The agricultural sector has contributed at least 22% to the Nigerian economy since 2009. In 2020, PwC revealed the agricultural sector is the highest labor employer after employing over 36% of employees in Nigeria. Despite the positive contributions of agriculture to Nigeria’s economy, food prices aren’t slowing down. In 2019, Nigerians spent ₦22.8 trillion on food, more than half (56.7%) of the total amount they spent on household expenses (₦40.2 trillion).
Regular flooding, desertification of crop and grazing lands, and insurgencies in crop-producing areas are age-long blockers affecting the prosperity of the agricultural industry. In 2023, the removal of petrol subsidies, cash scarcity, and the subsequent unification of the naira with foreign currency heaped more pressure on food affordability. As a result, Nigerians spend more than half of their income, the worst income-to-food-spending ratio in the world, with the average Nigerian spending ₦48,186 monthly on groceries—the fourth-highest in Africa.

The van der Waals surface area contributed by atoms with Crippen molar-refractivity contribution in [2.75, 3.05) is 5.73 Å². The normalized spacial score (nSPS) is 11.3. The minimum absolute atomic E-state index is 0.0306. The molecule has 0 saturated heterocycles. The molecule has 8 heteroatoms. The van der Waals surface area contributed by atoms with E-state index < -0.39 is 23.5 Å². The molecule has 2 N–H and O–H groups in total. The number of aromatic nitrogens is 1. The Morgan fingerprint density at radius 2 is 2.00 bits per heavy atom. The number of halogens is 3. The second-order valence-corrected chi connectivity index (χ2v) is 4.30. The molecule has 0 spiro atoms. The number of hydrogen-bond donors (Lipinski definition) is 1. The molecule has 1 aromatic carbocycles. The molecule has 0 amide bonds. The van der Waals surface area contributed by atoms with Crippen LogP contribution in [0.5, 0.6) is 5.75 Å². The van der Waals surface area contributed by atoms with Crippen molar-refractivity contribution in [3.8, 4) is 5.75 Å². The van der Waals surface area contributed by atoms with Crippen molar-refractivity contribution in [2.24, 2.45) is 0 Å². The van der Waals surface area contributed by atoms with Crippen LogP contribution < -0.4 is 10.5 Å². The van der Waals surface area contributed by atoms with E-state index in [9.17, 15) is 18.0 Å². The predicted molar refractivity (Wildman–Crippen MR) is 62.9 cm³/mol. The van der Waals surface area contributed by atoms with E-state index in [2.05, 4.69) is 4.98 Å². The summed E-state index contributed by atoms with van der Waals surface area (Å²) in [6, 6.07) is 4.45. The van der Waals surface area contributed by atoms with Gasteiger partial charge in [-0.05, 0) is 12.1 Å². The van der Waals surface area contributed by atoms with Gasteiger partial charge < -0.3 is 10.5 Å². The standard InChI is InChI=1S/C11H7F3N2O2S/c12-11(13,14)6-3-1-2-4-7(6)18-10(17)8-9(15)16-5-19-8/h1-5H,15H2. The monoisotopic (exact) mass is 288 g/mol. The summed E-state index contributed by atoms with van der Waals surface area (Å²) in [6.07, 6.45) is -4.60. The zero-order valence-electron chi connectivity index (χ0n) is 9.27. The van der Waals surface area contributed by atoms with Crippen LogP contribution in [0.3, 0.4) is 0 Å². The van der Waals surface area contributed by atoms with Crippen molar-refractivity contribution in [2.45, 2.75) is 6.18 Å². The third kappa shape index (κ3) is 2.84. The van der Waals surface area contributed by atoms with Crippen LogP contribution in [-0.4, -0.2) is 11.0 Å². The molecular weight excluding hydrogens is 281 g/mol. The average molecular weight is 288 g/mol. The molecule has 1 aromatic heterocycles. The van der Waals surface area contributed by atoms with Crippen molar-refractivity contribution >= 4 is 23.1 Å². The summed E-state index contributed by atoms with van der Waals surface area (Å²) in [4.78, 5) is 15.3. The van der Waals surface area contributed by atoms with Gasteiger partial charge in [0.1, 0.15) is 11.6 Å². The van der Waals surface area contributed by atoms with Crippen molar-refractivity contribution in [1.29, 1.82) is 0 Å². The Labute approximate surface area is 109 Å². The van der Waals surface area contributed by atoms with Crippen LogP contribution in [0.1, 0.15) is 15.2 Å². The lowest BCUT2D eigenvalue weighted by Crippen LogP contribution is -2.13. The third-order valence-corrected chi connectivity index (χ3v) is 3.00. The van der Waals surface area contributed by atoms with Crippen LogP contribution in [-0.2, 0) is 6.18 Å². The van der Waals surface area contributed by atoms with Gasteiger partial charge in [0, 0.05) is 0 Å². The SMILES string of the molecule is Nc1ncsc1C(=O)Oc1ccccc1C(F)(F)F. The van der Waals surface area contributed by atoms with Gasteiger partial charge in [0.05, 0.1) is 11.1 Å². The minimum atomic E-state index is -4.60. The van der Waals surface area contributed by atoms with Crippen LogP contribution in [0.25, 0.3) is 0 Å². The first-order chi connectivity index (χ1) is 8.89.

To understand the depth of food inflation, PricePally’s inaugural 2023 Stew Index Report analyzed the cost of preparing stew (a household delicacy in Nigeria) in two metropolitan Nigerian cities—Lagos and Abuja—in 2022 and 2023, using in-house data. The analysis covered stew ingredients such as pepper, tomatoes, red meat (beef and goat meat), and white meat (turkey and chicken).
The main highlights from the report include:
- Stew ingredients are cheaper in Abuja than in Lagos in 2022 and 2023.
- Red meat (beef and goat meat) is cheaper in Abuja compared with Lagos in 2022 and 2023.
- In 2022, a minimum wage earner needs to spend at least 80% of their monthly income to prepare chicken stew once every week throughout the month. Meanwhile, in 2023, a minimum-wage earner needs 106% of their salary to prepare stew once every week during the month in Lagos.
Download the report to read the full analysis and statistics here.